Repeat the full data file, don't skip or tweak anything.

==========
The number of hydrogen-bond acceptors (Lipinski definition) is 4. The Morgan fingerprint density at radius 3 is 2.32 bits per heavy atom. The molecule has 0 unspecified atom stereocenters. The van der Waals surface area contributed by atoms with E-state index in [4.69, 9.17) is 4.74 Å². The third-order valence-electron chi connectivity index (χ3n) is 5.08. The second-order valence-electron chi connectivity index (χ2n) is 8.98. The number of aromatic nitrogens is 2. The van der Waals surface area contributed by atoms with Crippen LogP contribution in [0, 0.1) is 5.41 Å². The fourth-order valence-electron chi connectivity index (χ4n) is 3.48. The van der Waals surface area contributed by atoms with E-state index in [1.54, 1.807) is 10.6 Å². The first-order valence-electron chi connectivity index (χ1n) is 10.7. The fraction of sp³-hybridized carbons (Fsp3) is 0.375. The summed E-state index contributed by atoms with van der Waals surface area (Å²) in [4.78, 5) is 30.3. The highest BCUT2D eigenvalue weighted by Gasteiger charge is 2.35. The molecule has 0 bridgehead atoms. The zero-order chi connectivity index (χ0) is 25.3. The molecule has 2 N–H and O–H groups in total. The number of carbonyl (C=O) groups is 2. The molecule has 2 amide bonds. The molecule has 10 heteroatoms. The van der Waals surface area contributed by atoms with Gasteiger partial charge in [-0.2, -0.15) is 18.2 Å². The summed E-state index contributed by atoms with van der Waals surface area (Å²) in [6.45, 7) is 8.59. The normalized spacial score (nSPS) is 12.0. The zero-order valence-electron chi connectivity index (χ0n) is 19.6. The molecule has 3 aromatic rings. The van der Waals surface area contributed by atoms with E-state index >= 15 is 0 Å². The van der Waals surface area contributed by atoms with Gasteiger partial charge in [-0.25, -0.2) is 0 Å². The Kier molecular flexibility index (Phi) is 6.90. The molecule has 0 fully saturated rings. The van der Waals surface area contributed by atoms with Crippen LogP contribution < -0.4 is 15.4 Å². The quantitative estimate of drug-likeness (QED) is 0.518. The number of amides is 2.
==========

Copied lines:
The number of hydrogen-bond acceptors (Lipinski definition) is 4. The Morgan fingerprint density at radius 3 is 2.32 bits per heavy atom. The molecule has 0 unspecified atom stereocenters. The van der Waals surface area contributed by atoms with E-state index in [4.69, 9.17) is 4.74 Å². The third-order valence-electron chi connectivity index (χ3n) is 5.08. The second-order valence-electron chi connectivity index (χ2n) is 8.98. The number of aromatic nitrogens is 2. The van der Waals surface area contributed by atoms with Crippen LogP contribution in [0, 0.1) is 5.41 Å². The fourth-order valence-electron chi connectivity index (χ4n) is 3.48. The van der Waals surface area contributed by atoms with E-state index in [1.54, 1.807) is 10.6 Å². The first-order valence-electron chi connectivity index (χ1n) is 10.7. The fraction of sp³-hybridized carbons (Fsp3) is 0.375. The summed E-state index contributed by atoms with van der Waals surface area (Å²) in [4.78, 5) is 30.3. The highest BCUT2D eigenvalue weighted by Gasteiger charge is 2.35. The molecule has 0 bridgehead atoms. The zero-order chi connectivity index (χ0) is 25.3. The molecule has 2 N–H and O–H groups in total. The number of carbonyl (C=O) groups is 2. The molecule has 2 amide bonds. The molecule has 10 heteroatoms. The van der Waals surface area contributed by atoms with Gasteiger partial charge in [-0.2, -0.15) is 18.2 Å². The summed E-state index contributed by atoms with van der Waals surface area (Å²) in [6.45, 7) is 8.59. The normalized spacial score (nSPS) is 12.0. The zero-order valence-electron chi connectivity index (χ0n) is 19.6. The molecule has 3 aromatic rings. The van der Waals surface area contributed by atoms with E-state index >= 15 is 0 Å². The van der Waals surface area contributed by atoms with Gasteiger partial charge in [-0.25, -0.2) is 0 Å². The Kier molecular flexibility index (Phi) is 6.90. The molecule has 0 fully saturated rings. The van der Waals surface area contributed by atoms with Crippen LogP contribution < -0.4 is 15.4 Å². The quantitative estimate of drug-likeness (QED) is 0.518. The number of amides is 2.